What should you do if an employee has used up all her availableand personal leave and still needs periodic time off? If she has a disability, you may be required to let her take more leave as a reasonable accommodation under both the ADA and the New Jersey Law Against Discrimination (NJLAD).
How much extra time you provide depends on the employee’s needs and your resources and staffing capabilities.
Recent case: Donna Brooks has sickle cell disease, which causes intermittent debilitating pain episodes. They must be treated with bed rest or hospitalization. Brooks worked for the New Jersey Motor Vehicle Commission and had to take lengthy blocks of leave when the pain in her bones flared up.
One year, she used a total of about 15 weeks of leave in approximately monthly increments.
Since she had effectively used up her 12 weeks of, she suggested that additional time off would be a reasonable accommodation under the ADA and NJLAD. For a while, the state granted Brooks periodic time off when her condition flared up. But then she was terminated after one of her supervisors argued that the commission didn’t have enough backup to cover the absences and still get its work done.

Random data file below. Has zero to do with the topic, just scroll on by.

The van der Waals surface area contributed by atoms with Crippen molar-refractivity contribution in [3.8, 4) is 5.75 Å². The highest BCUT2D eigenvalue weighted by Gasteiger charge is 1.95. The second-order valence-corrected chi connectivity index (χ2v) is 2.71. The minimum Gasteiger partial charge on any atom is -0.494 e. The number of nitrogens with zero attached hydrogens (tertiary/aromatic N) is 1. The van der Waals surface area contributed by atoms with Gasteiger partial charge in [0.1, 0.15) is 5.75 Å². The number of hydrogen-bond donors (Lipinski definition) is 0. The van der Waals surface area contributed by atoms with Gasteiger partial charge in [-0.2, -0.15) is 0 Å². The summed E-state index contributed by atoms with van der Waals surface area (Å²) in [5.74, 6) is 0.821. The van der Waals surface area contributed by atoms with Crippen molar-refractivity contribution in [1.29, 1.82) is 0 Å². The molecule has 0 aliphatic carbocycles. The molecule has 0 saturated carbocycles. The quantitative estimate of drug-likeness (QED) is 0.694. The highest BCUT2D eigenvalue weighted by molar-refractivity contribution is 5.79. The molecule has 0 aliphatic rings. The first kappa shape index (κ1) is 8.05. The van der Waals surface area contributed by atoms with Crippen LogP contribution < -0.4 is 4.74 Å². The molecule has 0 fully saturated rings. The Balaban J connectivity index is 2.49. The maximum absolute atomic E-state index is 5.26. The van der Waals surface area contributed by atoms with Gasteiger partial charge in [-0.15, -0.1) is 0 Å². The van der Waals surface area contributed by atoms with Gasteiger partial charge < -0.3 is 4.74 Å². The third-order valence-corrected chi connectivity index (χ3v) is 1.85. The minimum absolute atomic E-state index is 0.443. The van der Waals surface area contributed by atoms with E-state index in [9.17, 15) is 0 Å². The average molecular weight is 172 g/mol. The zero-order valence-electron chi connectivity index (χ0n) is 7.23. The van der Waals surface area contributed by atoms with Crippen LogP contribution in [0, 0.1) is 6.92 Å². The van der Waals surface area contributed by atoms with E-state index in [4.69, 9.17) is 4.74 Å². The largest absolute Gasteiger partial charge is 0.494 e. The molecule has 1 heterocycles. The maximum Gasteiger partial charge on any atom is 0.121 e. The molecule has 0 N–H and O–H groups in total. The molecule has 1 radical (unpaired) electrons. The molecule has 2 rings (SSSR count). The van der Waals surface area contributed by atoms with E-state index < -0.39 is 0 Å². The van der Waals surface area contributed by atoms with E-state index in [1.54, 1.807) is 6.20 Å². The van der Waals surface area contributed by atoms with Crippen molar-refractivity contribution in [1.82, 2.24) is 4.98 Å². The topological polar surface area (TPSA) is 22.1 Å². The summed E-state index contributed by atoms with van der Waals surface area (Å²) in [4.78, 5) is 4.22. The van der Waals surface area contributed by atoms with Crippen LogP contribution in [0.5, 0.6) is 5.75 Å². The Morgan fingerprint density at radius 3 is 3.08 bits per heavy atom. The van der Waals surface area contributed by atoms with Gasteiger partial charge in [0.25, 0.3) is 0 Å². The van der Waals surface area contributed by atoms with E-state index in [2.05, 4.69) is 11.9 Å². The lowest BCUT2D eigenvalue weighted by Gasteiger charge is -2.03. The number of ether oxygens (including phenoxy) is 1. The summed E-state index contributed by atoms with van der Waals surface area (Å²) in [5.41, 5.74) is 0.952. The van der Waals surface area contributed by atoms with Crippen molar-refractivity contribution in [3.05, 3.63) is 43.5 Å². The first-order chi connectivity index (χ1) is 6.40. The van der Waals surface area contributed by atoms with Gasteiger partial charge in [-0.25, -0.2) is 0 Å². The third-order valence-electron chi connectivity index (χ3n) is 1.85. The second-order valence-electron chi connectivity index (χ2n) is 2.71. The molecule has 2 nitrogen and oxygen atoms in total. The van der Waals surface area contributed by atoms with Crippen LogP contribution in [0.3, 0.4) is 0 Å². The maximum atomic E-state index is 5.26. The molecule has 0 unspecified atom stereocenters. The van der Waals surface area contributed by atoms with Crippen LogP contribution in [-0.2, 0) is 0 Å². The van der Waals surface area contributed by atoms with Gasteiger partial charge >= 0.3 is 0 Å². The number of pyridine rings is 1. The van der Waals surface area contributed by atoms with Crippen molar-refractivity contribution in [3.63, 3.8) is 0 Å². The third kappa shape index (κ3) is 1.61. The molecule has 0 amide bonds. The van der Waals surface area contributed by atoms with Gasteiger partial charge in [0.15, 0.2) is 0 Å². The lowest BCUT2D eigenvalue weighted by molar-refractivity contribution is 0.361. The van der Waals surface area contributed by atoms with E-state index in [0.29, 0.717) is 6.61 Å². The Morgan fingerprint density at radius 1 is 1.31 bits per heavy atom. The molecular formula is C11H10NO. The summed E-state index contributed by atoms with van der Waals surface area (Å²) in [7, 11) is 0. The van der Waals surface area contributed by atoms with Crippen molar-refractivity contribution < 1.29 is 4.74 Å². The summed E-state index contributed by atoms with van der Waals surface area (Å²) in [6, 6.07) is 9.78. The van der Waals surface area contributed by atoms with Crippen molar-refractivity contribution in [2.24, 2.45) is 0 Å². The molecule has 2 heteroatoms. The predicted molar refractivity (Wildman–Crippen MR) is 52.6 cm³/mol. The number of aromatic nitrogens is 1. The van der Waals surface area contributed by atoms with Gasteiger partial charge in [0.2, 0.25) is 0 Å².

She was eventually rehired for another, less demanding position, but by then she had filed a lawsuit.
The state requested dismissal, but the court said her reasonable-accommodations claim could go forward. It noted that the commission had to do more than say work wasn’t getting done because of her absences. It has to show that staffing levels and Brooks’ pattern of absences taken together made it unreasonable to give her time off. (Brooks v. State of New Jersey, No. A-3834-09, Superior Court of New Jersey, Appellate Division, 2011)
- How to Fire an Employee the Legal Way: 6 Termination Guidelines
- Recipe for a lawsuit: No reporting policy, name-calling
- Miami DEA officer wins bias suit, claims transfer was retaliation
- Go for the gold: Craft waivers that release you from all lawsuits
- Long gap after complaint won't support retaliation claim